Also Thursday, activists in Nevada launched a campaign to put a measure on the 2016 ballot giving voters the option to change the state constitution to allow gay marriage, and lawmakers in Wisconsin backed a similar proposal there. Lawsuits in Alabama and Louisiana are seeking to push those states to either acknowledge or allow same-sex unions.
In overturning Kentucky law, U.S. District Judge John G. Heyburn II ruled that the 2004 constitutional amendment treated "gay and lesbian persons differently in a way that demeans them."
The ruling only requires Kentucky to recognize the marriages of gay and lesbian couples performed legally in other places. It does not deal with the question of whether the state can be required to issue marriage licenses to same-sex couples. That issue wasn't brought up in the four lawsuits that triggered the ruling.
Heyburn noted that recent U.S. Supreme Court rulings and his opinion in the Kentucky case "suggest a possible result to that question."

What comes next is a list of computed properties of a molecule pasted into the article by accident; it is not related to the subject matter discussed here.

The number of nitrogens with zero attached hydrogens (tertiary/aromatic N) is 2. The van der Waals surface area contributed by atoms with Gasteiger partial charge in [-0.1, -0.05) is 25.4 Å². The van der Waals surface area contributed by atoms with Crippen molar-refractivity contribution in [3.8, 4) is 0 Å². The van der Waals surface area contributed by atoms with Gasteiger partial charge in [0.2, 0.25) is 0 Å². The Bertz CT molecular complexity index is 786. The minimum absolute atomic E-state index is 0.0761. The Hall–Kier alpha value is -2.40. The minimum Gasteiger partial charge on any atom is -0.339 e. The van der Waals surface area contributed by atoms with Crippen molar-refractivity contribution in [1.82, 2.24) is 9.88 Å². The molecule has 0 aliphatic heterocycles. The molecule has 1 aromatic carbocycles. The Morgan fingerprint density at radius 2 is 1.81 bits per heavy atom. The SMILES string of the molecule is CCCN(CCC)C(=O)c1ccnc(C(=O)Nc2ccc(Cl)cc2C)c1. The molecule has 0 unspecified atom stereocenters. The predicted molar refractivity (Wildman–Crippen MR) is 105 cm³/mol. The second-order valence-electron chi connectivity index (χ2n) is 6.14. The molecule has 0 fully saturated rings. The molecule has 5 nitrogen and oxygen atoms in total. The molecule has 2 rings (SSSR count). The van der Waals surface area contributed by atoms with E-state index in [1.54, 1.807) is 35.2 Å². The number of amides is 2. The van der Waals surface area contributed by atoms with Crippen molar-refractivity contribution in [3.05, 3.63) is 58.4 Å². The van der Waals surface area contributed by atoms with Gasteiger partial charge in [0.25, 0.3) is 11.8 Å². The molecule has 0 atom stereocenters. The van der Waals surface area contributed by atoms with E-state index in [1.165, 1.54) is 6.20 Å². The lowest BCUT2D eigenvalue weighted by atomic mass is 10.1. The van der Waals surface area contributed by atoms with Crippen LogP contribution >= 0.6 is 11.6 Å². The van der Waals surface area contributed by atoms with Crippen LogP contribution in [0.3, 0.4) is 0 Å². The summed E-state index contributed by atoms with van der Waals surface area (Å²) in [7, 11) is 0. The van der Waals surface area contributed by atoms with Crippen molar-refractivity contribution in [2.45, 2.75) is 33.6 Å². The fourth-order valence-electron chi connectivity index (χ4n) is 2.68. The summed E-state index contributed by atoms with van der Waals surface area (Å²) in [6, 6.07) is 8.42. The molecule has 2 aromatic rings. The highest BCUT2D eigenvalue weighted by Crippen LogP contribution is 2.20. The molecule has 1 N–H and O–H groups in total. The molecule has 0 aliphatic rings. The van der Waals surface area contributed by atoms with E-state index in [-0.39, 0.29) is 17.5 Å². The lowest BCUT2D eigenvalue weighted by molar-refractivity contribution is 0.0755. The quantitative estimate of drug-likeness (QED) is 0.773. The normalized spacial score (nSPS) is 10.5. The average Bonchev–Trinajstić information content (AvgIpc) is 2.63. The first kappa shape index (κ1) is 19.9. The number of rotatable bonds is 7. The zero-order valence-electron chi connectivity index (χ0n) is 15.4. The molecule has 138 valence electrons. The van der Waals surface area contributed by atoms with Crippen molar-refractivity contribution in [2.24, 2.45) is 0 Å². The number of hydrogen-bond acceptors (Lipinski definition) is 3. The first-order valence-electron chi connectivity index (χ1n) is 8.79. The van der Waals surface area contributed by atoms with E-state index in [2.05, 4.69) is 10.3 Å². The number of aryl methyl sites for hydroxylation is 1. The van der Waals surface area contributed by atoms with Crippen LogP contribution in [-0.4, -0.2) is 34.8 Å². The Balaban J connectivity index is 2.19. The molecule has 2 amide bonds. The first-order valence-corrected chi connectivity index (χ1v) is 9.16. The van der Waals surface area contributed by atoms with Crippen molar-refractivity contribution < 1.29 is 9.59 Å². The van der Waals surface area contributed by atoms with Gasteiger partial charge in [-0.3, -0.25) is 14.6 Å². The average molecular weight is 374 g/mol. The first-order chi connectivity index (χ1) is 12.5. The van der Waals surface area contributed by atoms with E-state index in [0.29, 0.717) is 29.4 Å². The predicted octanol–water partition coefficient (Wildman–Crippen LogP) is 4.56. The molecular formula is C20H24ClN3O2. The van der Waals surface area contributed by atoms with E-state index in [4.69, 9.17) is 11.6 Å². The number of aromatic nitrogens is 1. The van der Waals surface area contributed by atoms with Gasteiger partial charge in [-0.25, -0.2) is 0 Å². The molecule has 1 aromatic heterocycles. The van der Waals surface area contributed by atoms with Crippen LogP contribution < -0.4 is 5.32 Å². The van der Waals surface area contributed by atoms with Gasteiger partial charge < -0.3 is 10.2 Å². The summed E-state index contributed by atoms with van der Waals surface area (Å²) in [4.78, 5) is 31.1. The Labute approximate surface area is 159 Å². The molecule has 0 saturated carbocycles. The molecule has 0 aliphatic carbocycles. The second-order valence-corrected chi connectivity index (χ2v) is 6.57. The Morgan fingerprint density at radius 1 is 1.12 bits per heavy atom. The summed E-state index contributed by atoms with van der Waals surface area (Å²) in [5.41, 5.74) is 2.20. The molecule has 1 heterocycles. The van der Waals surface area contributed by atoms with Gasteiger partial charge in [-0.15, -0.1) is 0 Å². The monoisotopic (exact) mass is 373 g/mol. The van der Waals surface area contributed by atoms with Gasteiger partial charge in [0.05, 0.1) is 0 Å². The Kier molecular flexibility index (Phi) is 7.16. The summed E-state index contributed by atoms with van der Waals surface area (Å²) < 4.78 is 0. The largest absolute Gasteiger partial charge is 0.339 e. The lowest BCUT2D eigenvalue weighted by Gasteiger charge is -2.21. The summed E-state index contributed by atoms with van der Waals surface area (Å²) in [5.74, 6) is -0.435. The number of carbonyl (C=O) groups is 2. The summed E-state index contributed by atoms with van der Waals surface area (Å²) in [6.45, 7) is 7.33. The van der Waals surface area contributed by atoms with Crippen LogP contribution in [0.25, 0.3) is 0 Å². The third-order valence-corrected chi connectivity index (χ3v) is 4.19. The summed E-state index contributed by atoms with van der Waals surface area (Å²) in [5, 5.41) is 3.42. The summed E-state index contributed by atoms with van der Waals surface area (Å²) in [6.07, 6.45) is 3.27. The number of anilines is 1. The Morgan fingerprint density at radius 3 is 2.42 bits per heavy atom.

Heyburn cited multiple rulings related to relationships and privacy in his decision, but focused mainly on last summer's U.S. Supreme Court decision striking down sections of the federal Defense of Marriage Act. Heyburn cited U.S. Supreme Court Justice Anthony Kennedy's opinion striking down part of the federal Defense of Marriage Act in abrogating Kentucky's law. In the DOMA case, Kennedy found that by treating same-sex married couples differently than opposite-sex couples violates due process and equal protection principles applicable to the federal government.
With Heyburn's ruling, Kentucky becomes one of 10 states where state or federal courts have reached similar conclusions about same-sex marriage bans.